In June 2012, the Governments of Ethiopia, India and the United States, in collaboration with UNICEF convened for A Promise Renewed: Child Survival Call to Action to reaffirm their shared commitment to scale up progress on child survival.
Based on the ethos that child survival is a shared responsibility that all individuals have a vital contribution to make, over 176 government, civil society organizations, private sector organizations and individuals signed a pledge to redouble their efforts and turn their commitments into advocacy.
Their promise to take action worked, and this year’s UNICEF reports states that fewer children have died this year than the previous year. In fact, with the work that UNICEF is doing in addition to government, organization and individual help, the number of child deaths has decreased every single year for the past fifty years.
300,000 fewer children died this year than last year, which is both uplifting and very important from a policy perspective. Melinda Gates from Impatient Optimists states,
“It tells us which children are still dying and what they’re dying from. For example, the report shows that adolescent mothers are more likely to give birth to premature babies (and are also at a greater risk of experiencing life-threatening complications). It also indicates we still have work to do delivering two relatively new vaccines for diarrhea and pneumonia, because they’re still the leading causes of death among children. And it proves we have to pay more attention to newborn health, because as we get better at saving older children a greater proportion of mortality happens in the first month of a baby’s life.”
With this year’s UNICEF report on children’s survival just released, it’s important to realize that although there have been less child deaths this year than the last, each child that dies is one child too many. The fact that diarrhea is one of the leading causes of death among children is unfortunate, especially because it’s preventable. There are health care systems and medicines that are available to most first world countries, but they need to be made available to reach families in third world countries as well.
In 2012, around 6.6 million children died before their fifth birthday, at a rate of around 18,000 per day. Diarrhea was responsible for killing almost 5,000 children under 5 years of age every day with malaria remaining an important cause of child death as well, killing 1,200 children every day.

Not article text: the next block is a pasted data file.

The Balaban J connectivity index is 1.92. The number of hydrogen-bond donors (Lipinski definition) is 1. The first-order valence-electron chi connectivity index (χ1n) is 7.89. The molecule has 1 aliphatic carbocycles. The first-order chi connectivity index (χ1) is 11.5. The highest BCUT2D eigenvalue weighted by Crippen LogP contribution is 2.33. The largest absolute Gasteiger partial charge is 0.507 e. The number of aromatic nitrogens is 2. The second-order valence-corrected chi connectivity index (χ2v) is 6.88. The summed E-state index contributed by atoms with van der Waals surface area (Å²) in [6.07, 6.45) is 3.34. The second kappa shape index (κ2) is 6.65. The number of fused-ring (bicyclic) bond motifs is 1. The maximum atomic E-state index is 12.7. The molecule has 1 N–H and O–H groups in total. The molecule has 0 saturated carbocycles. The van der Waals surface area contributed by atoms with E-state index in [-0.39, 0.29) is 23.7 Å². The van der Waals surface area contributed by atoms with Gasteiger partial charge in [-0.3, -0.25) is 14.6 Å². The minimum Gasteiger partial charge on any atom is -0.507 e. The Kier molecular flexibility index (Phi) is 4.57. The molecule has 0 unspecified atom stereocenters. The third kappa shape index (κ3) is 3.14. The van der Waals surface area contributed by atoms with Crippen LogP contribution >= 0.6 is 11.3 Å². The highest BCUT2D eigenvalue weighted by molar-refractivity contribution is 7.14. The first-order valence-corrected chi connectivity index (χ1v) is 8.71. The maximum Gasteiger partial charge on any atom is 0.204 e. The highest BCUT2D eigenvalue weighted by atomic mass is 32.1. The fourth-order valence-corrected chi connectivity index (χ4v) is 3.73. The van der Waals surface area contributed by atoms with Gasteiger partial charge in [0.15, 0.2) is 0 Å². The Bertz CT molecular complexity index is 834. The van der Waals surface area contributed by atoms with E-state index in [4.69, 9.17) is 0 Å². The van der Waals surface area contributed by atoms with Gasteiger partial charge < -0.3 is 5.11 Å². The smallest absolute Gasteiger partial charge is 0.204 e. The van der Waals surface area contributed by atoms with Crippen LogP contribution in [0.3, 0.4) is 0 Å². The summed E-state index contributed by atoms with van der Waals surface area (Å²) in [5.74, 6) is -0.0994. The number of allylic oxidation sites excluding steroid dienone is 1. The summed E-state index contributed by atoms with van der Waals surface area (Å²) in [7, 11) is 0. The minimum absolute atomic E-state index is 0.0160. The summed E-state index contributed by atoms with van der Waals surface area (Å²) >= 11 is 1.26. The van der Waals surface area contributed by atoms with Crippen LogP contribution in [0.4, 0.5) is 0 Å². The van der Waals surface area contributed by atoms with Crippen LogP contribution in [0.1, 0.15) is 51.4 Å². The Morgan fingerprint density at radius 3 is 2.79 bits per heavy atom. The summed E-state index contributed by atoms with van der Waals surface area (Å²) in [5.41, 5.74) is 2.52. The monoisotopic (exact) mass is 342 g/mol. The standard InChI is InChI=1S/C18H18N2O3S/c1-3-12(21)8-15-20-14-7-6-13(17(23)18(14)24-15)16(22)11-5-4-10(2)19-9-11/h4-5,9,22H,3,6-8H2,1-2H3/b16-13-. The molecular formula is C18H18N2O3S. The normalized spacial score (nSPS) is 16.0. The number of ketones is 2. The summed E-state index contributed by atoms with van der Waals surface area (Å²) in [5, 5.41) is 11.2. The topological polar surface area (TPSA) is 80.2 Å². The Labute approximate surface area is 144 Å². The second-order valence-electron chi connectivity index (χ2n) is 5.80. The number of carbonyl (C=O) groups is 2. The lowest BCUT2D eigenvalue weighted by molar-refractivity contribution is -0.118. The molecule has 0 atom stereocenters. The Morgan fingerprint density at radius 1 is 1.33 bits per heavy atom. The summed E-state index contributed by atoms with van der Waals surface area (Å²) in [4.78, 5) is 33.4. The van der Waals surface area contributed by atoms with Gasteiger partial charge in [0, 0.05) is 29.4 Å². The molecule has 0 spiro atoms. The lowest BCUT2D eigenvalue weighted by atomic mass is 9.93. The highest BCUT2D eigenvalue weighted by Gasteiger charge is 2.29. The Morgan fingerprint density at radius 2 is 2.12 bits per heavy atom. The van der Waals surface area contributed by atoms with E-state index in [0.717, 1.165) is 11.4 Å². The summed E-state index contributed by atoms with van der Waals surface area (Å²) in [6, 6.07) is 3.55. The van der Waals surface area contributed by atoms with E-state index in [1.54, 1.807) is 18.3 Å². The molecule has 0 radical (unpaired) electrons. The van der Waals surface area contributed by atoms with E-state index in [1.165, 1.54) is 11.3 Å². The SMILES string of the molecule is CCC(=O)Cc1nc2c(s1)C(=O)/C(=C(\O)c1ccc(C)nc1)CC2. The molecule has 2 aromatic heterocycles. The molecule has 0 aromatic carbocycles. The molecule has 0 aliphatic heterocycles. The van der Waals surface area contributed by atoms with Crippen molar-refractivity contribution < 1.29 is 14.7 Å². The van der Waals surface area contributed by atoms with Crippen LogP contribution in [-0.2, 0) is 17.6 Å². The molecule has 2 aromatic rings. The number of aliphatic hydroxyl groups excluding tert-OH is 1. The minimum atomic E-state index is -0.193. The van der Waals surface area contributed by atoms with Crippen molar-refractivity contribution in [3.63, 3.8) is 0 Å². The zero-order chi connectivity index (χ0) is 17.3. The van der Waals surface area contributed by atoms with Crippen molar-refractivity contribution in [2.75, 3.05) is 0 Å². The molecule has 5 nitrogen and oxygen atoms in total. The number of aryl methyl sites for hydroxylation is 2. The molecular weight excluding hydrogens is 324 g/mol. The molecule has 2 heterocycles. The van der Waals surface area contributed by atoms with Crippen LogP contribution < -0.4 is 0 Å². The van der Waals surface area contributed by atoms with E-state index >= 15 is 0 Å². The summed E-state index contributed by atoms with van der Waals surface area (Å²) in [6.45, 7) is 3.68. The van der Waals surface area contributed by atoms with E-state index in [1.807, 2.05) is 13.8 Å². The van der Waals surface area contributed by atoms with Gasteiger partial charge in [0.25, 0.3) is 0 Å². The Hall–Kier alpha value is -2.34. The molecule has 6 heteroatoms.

“Accelerating progress in child survival urgently requires greater attention to ending preventable child deaths in sub-Saharan Africa and South Asia, which together account for 4 out of 5 under-five deaths globally.”
– Anthony Lake, Executive Director, UNICEF
For this upcoming year, UNICEF is hoping to focus on children in the neonatal period (the first 28 days of life) as this period accounts for around 44% of the global under-five deaths. Most of the neonatal deaths occur in children already weakened by under nutrition. The bulk of these deaths occur in just a handful of countries, many of which are among the poorest in the world. Under the vision of the Global Action Plan for Pneumonia and Diarrhea (GAPPD) UNICEF will work to eliminate preventable pneumonia and diarrhea deaths by 2025 and reduce associated morbidity. The plan will seek to accomplish their goals by promoting practices that are known to protect children from disease and by ensuring that every child has access to proven and appropriate preventative and treatment measures.
Simple oral rehydration salts (ORS) and daily zinc supplements for 10-14 days can help prevent death in children suffering from diarrhea and sleeping under insecticide-treated bed nets can prevent becoming infected with malaria.
The health care and opportunities are out there, but it takes a global effort to end preventable child deaths. If you want to help draw attention to UNICEF’s fight for child survival, you can sign the Individual Pledge online to draw awareness to the cause and in turn, see that governments invest more in the children.
If you would like to learn more about A Promise Renewed, you can visit their website at www.APromiseRenewed.org.
Photos © UNICEF